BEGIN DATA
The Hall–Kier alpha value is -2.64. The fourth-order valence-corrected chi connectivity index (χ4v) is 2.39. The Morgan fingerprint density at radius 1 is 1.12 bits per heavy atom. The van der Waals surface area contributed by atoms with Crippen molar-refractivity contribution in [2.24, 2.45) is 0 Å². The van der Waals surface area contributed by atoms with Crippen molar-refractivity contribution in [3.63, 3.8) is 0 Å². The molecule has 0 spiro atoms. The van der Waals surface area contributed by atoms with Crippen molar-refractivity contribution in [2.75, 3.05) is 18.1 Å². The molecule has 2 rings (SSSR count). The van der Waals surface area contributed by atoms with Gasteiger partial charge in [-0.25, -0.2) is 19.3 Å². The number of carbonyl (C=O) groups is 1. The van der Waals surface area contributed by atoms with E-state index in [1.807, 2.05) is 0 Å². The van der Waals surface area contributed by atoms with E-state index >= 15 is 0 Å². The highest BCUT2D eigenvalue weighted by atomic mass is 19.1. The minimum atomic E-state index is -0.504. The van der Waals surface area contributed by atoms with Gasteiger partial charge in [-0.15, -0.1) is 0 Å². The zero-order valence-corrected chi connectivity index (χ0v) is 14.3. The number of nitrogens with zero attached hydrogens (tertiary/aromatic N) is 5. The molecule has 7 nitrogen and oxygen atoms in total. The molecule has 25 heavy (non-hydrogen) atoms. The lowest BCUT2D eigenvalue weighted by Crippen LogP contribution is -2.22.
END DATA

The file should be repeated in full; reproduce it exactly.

The Hall–Kier alpha value is -2.64. The fourth-order valence-corrected chi connectivity index (χ4v) is 2.39. The Morgan fingerprint density at radius 1 is 1.12 bits per heavy atom. The van der Waals surface area contributed by atoms with Crippen molar-refractivity contribution in [2.24, 2.45) is 0 Å². The van der Waals surface area contributed by atoms with Crippen molar-refractivity contribution in [3.63, 3.8) is 0 Å². The molecule has 0 spiro atoms. The van der Waals surface area contributed by atoms with Crippen molar-refractivity contribution in [2.75, 3.05) is 18.1 Å². The molecule has 2 rings (SSSR count). The van der Waals surface area contributed by atoms with Gasteiger partial charge in [-0.25, -0.2) is 19.3 Å². The number of carbonyl (C=O) groups is 1. The van der Waals surface area contributed by atoms with E-state index in [1.807, 2.05) is 0 Å². The van der Waals surface area contributed by atoms with E-state index >= 15 is 0 Å². The highest BCUT2D eigenvalue weighted by atomic mass is 19.1. The minimum atomic E-state index is -0.504. The van der Waals surface area contributed by atoms with Gasteiger partial charge in [-0.15, -0.1) is 0 Å². The zero-order valence-corrected chi connectivity index (χ0v) is 14.3. The number of nitrogens with zero attached hydrogens (tertiary/aromatic N) is 5. The molecule has 7 nitrogen and oxygen atoms in total. The molecule has 25 heavy (non-hydrogen) atoms. The lowest BCUT2D eigenvalue weighted by Crippen LogP contribution is -2.22.